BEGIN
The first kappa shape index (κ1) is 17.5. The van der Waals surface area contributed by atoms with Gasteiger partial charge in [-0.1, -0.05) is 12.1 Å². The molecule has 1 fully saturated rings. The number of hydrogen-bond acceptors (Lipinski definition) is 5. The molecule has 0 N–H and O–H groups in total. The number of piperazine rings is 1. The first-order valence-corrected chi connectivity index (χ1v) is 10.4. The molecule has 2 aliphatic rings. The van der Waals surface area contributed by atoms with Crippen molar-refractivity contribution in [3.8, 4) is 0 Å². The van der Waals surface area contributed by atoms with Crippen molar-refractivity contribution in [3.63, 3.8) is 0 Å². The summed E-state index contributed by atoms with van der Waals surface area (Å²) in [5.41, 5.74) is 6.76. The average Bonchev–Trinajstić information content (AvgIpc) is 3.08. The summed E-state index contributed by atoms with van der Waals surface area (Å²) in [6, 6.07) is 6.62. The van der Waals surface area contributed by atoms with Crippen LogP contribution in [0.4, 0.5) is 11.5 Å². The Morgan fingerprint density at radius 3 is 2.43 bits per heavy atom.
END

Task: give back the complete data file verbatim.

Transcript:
The first kappa shape index (κ1) is 17.5. The van der Waals surface area contributed by atoms with Gasteiger partial charge in [-0.1, -0.05) is 12.1 Å². The molecule has 1 fully saturated rings. The number of hydrogen-bond acceptors (Lipinski definition) is 5. The molecule has 0 N–H and O–H groups in total. The number of piperazine rings is 1. The first-order valence-corrected chi connectivity index (χ1v) is 10.4. The molecule has 2 aliphatic rings. The van der Waals surface area contributed by atoms with Crippen molar-refractivity contribution in [3.8, 4) is 0 Å². The van der Waals surface area contributed by atoms with Crippen molar-refractivity contribution in [3.63, 3.8) is 0 Å². The summed E-state index contributed by atoms with van der Waals surface area (Å²) in [5.41, 5.74) is 6.76. The average Bonchev–Trinajstić information content (AvgIpc) is 3.08. The summed E-state index contributed by atoms with van der Waals surface area (Å²) in [6, 6.07) is 6.62. The van der Waals surface area contributed by atoms with Crippen LogP contribution in [0.4, 0.5) is 11.5 Å². The Morgan fingerprint density at radius 3 is 2.43 bits per heavy atom.